Top tips for equine wellness this winter 

There are many ways to keep your horse well when the weather worsens. With morning frosts seemingly just around the corner, it’s worth reading up on now. Below is some useful advice from our principal osteopath Chantal, to help keep your horse warm, happy and safe during the colder months.

Provide shelter from rain and wind

Horses cope very well in dry, cold weather. By using erector muscles at the root of each hair follicle, they are able to ‘fluff’ their double coat to trap warm air and retain their body heat. They also produce waterproof oils, which helps to keep rain and moisture away from the skin. Horses can struggle in persistent wet, windy conditions, especially if they are elderly or exposed to the elements without shelter. 

Access to forage 24/7 

For those with horses or ponies who gain weight easily, it’s still important to provide constant low calorie forage. Equine nutritionists advise feeding up to 30% clean, good quality straw alongside stemmy hay. Horses who struggle to maintain a healthy weight in winter should be fed as much good quality hay as they will eat, plus feeds that include forage, grain and oils*. 

Rug consistently 

A healthy horse’s core temperature will remain at 38°C even when air temperatures drop as low as 0°C or reach up to 25°C. And although your horse is much better than us at regulating their body temperature (our thermoneutral zone requires us to add and remove layers when the air temperature changes by 5°C) sometimes they need extra layers too! Make sure your horse’s rug is fully waterproof (and insulated, if clipped or elderly) and fitted correctly – click here for help fitting your horse’s rug. Monitor your horse’s condition every day, fully removing the rug to look for sores, bold patches or weight loss and any damage to the fabric.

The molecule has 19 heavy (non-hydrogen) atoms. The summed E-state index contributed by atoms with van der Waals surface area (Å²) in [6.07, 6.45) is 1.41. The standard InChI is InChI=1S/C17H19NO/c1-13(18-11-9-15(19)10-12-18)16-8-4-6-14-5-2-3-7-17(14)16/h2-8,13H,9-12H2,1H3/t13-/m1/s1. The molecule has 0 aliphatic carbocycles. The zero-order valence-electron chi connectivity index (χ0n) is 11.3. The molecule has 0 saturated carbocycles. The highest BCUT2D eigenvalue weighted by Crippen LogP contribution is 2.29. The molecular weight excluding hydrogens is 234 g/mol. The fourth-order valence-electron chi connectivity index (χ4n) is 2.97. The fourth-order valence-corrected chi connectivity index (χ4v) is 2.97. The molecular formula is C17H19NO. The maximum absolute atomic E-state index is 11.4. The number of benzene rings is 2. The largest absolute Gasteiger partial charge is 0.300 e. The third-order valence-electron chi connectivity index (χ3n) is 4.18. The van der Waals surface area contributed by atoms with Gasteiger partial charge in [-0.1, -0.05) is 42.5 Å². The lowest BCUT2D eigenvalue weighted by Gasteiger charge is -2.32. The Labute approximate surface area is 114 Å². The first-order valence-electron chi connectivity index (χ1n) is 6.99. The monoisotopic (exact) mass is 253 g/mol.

Think carefully before clipping 

If your horse is turned out all winter, they could struggle after a clip. They will need additional rugging to compensate for a lack of warmth and protection from their coats. If you’re not sure how much you can commit to riding your horse through the winter months, consider whether clipping your horse is the right idea.

​​Keep an eye on your horse’s weight 

Horses naturally lose a little weight in the winter months in preparation for the spring grass. Increase their hay if you are worried your horse might be dropping condition or weight. This will help to keep them warm. 

Walk your horse after exercise 

Horses can easily get chilled after a workout. Walk your horse after exercise so they can cool down slowly and, if necessary, use a cooler blanket to stop their body temperature from losing heat too quickly.

Take extra care with older horses

Prepare for a winter of increased hay, hard feed and appropriate rugging alongside your usual shelter and forage routines. Additional blankets can be added for extra warmth underneath your horses turn out/stable rug to help keep their spine and movement supple. 

Allow access to a clean, constant water source

Dehydration is a major cause of colic. Float a tennis ball in your horse’s water trough when it’s likely to freeze. This helps to slow down the process of ice forming. Keep a tool handy to break ice when it forms. 

To book your horse or pony in for a osteopathic treatment, click here.** 

*It’s important to make any changes to forage or feed gradually to give helpful gut bacteria the chance to adapt.

**Before an appointment can be made, please ask your vet to fill out the Veterinary Consent Form.  They can attach any relevant medical history they feel will help in the examination and treatment of your horse.

You can now book appointments and buy vouchers online!